Is Land Reform Viable Under Democratic Capitalism?


This paper questions the  general policy presumption in favor of land reform that has existed since the start of Development Economics as a discipline. In practice, even if there is an economic argument for land reform it is not worth following up.  First, because the law will be diluted before passage and sabotaged in execution.  Secondly, because agriculture is such a small sector of the economy it may not be worth the effort.  Long experience shows that successful land reforms require attention to three factors:  speed, compensation, and support; speed in enforcement, low compensation to landlords and extended support for the beneficiaries.  These three objectives cannot be reasonably expected of democratic governments. Now consider the economic argument for land reform .  Does land reform furthers growth most effectively. Perhaps this follows from the claim that smaller farms are more productive.  Then why do landlords not break up large units into smaller ones?  If they do not see their self-interest clearly, why can they not be shown their self-interest through taxation?   Often the argument boils down to a defense of land reform as a political or social end.  This is fine, since political and social goals are often more important than economic ones.  But these non‑economic objectives have to be explicitly recognized because there may be more direct and effective ways of achieving the non‑economic objectives than land reform. This paper is written to justify the above claims and to explain briefly how a contrary view has come to dominate the literature.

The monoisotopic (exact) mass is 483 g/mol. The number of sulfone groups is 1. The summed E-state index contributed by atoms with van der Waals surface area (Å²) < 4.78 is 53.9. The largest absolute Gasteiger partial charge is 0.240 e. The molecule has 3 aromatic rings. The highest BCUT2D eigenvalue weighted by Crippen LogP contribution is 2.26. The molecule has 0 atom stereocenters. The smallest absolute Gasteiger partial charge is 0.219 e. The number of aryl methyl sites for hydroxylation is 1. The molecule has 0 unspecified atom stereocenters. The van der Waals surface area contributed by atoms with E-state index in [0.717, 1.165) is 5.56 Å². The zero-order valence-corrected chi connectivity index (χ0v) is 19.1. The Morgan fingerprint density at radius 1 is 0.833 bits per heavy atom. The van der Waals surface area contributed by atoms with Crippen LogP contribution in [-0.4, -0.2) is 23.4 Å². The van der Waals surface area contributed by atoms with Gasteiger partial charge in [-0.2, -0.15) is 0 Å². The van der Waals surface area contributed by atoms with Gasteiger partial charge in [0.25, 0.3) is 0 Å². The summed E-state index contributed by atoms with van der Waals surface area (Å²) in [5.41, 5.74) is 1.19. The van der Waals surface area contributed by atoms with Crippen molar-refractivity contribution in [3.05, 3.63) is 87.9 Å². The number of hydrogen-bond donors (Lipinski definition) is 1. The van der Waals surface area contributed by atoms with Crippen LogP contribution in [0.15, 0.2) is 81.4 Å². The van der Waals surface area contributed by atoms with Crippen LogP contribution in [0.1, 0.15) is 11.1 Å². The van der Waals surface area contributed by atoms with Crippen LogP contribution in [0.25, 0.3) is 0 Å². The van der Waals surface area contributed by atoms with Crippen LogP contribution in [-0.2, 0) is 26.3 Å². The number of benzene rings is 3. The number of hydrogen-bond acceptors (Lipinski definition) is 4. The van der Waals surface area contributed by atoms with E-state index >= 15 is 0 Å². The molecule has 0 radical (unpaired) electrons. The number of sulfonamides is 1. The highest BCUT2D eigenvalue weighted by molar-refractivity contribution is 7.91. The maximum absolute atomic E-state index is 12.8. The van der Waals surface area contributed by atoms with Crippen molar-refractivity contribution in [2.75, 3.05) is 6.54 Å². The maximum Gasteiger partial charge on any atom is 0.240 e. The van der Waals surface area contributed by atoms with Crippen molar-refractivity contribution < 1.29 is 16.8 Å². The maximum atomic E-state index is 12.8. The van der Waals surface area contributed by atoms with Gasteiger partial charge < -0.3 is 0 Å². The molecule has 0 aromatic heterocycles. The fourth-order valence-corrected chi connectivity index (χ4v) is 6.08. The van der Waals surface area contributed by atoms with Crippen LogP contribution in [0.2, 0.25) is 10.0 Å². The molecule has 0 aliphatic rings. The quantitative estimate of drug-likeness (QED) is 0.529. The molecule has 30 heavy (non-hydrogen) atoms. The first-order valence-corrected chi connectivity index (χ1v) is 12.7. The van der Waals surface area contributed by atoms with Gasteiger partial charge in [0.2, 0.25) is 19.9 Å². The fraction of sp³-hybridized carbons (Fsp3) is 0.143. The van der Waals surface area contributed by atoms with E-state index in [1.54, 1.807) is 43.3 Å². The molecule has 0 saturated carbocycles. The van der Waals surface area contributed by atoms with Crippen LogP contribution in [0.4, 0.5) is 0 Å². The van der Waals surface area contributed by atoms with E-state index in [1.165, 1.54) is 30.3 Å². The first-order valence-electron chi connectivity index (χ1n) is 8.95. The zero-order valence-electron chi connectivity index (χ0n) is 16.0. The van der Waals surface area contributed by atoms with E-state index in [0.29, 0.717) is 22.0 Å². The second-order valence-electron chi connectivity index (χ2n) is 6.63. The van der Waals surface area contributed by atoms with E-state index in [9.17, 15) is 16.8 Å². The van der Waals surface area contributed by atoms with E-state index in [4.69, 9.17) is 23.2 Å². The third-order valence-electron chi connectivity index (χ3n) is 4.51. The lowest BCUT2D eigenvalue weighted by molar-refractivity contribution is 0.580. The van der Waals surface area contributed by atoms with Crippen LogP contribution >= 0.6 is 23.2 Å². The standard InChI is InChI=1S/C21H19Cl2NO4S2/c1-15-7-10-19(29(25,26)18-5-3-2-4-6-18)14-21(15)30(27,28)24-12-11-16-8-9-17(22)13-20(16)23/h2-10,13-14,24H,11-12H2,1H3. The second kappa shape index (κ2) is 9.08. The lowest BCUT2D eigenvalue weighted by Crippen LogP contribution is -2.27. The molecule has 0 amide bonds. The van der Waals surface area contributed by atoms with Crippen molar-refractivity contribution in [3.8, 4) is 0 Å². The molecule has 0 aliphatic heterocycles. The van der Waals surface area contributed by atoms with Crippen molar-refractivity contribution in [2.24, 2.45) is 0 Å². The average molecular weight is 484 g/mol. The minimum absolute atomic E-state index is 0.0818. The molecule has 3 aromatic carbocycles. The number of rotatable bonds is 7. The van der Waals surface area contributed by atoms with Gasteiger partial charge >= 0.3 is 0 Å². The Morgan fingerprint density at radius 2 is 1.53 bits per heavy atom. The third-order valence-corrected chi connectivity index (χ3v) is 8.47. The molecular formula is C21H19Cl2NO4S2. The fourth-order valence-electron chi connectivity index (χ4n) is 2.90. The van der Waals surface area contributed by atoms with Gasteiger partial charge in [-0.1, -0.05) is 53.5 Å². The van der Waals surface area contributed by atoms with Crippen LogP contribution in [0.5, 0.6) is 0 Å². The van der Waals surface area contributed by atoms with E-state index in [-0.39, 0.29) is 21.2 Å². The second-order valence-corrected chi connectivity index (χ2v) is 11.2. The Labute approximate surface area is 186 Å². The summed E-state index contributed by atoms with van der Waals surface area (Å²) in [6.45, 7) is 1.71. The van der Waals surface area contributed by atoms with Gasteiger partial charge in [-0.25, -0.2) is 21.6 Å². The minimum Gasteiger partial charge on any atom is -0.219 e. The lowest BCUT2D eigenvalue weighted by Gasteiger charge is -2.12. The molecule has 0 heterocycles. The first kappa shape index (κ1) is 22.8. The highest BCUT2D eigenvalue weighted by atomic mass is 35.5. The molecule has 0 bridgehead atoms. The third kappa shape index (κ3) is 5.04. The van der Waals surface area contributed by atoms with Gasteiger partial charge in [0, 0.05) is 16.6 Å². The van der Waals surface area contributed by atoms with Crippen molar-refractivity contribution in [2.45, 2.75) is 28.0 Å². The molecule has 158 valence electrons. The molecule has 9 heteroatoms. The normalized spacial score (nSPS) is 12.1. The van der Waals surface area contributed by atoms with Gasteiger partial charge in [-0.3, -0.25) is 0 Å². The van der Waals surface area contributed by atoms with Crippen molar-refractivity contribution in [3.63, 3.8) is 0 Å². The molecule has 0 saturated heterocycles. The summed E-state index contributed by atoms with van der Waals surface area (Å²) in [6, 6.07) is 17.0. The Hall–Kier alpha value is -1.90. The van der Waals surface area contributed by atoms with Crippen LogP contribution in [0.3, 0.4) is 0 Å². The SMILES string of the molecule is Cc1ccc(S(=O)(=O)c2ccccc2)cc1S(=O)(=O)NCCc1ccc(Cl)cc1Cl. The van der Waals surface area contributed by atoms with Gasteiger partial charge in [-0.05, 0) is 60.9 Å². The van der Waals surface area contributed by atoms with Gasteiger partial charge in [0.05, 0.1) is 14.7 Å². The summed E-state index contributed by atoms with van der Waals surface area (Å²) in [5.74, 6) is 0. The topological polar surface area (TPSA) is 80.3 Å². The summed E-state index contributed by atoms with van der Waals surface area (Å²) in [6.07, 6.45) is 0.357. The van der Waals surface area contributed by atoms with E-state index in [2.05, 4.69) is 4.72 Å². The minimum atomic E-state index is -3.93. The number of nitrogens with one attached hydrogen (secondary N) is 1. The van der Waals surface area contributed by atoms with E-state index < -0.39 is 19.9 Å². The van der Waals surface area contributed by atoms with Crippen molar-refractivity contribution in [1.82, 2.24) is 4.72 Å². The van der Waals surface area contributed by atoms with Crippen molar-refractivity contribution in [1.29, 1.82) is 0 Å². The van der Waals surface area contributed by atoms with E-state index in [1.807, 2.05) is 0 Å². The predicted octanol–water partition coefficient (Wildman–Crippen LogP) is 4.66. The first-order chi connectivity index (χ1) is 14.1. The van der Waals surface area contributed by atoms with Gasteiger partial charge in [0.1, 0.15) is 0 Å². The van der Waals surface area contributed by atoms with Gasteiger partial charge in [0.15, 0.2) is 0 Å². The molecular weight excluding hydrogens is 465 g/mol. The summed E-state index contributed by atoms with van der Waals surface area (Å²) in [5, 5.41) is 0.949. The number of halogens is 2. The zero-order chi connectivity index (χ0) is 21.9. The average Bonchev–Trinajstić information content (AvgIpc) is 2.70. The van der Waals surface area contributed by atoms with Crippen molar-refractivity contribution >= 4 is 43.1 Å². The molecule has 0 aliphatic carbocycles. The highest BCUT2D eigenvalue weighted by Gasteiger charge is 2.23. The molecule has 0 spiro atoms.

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Last updated May 22, 2002 by Linda Huff
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